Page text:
This blog post outlines some performance criteria for achieving low distortion bass in your listening room. These metrics are my own criteria that I've developed and represents a good baseline for audiophile two-channel music systems. I will also show practical design approaches to achieving those targets. These guidelines can certainly be used for Home Theater applications as well.
My performance targets are:
- Total Harmonic Distortion (THD) percentages below 0.50%
- Listening levels of up to 100dB SPL at the listening chair
I encourage you to perform your own acoustical measurements on your own system as a comparison against mine. This will ultimately help you decide if your system needs upgrading.
My measurements were conducted using the ground plane method. This places the speaker and microphone on the floor at 1 meter apart. This method helps minimize the effects of the room's acoustics on the measurements.
I conducted frequency response sweep tests using REW with gradually increasing output until I reached around 10% distortion. I increased each subsequent measurement by 5dB increments and charted the resulting distortion at 40Hz. This provided a good snapshot of the distortion profile against the overall output SPL. Generally a speaker will hover around a certain distortion level until a certain SPL is reached where it will quickly escalate into the double digits percentage. However you'll see that not all drivers are created equal.
Test Sequence #1 --- SLS Self-Powered 10" Subwoofer
The chart below shows the distortion profile as SPL output increases. As you can see distortion never goes below 1% and quickly rises starting at 90dB SPL at 1 meter. So the conclusion based on my criteria mentioned earlier is that this sub is simply not suitable for audiophile applications since distortion never gets down to 0.50% and certainly doesn't have the output capability.
Test Sequence #2 --- Fostex FW208HS in 50 Liter Onken Enclosure
This test uses my own cabinet design and driver for this test. The plans for this cabinet using this driver is available on my site.
Below is the distortion profile over SPL output for comparison. As you can see this Fostex woofer has very low distortion within it's SPL capability. Maximum output is pegged at just over 100dB SPL before distortion crosses the 0.50% THD threshold. This speaker meets my performance criteria by offering less than 0.50% distortion and achieving 100dB SPL at the listening chair if a stereo pair of speakers are used and the listening distance is 2 meters or less. This equates to a small listening room. In other words this driver would not be suitable in larger listening spaces due to the limited SPL output.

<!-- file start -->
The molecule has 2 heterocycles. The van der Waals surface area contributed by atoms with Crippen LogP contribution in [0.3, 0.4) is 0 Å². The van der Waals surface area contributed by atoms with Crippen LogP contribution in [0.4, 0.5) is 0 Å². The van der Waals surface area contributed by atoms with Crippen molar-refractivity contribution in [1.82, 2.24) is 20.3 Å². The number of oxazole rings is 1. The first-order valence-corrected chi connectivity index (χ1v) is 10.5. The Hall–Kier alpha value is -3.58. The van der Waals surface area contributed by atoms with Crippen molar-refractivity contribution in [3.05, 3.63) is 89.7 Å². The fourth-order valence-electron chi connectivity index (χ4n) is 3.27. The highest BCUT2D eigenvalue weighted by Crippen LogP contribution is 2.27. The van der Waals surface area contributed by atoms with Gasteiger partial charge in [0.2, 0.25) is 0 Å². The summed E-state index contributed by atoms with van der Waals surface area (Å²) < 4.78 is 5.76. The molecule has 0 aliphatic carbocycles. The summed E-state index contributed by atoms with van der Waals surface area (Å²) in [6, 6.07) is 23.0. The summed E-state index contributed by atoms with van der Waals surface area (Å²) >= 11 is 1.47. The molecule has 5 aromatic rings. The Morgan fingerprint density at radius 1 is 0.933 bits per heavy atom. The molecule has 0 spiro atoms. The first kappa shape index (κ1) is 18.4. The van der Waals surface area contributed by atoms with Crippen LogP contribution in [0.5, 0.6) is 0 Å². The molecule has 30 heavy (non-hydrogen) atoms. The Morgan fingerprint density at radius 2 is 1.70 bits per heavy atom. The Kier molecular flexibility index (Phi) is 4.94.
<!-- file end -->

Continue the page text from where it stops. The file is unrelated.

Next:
Test Sequence #3 --- Dayton Audio RSS390HF-4 15" Reference HF Subwoofer
Below is the distortion profile over SPL for the Dayton 15" subwoofer in a sealed enclosure. As you can see this subwoofer just barely achieves the distortion threshold of 0.50%. Distortion rises past 0.50% at 100dB. However the story is not over if we look at using multiple 15" subwoofers which provides a nice segue to our next test...
Test Sequence #4 --- Qty: 2 Dayton Audio RSS390HF-4 15" Reference HF Subwoofer
Below is the distortion profile over SPL for quantity 2 Dayton 15" Subwoofers. As you can see distortion drops to well under 0.50% with a maximum output of 117dB SPL. This equates to 108 dB at 3 meter listening distance and 106dB at a 4 meter listening distance. This means you would have at least 6dB headroom even in a very large listening room. The conclusion here is that dual Dayton 15" subwoofers would be very suitable for medium to large listening spaces.
Testing has shown that the Fostex FW208HS is suitable for small sized listening rooms. From testing the Dayton 15" subwoofer is was shown that dual subwoofers reduced %THD by nearly 50%. This brings strong design rationale for multiple subwoofers. It would be fair to assume that increasing the number of driver to four 15" subwoofers would reduce %THD by even more. This is all in the context of normal listening levels (95-100dB at the listening chair). Looking back at the Fostex FW208HS test results we can also reasonable assume that distortion would also drop when using them in a stereo pair similar to what we observed with the dual dayton arrangement. Since I used the ground plane method my test results do not account for the room's acoustics which is also a major contributor for the overal sound quality.
After some discussion on the forums I want to clarify what this method is and what it isn’t. This method outlines a practical approach to optimizing a bass solution for two channel audiophile music systems, within the context of the DIY enthusiast. This is not a new standard that could be published in a speaker’s specification. It is expected that this can be used as a tool to navigate improvements to the system including upstream components such as amplifiers. In fact I had to swap out multiple amplifiers to achieve distortion below 0.50%. This is exactly the type of process that I’m proposing the enthusiast try!
The 40Hz selection is based on observing all the data once it’s collected and deciding on what correlates best based on what seems linear in terms of increasing distortion with output. Additionally, you should focus on a part of the bandwidth that is above the tuning frequency of a bass reflex cabinet.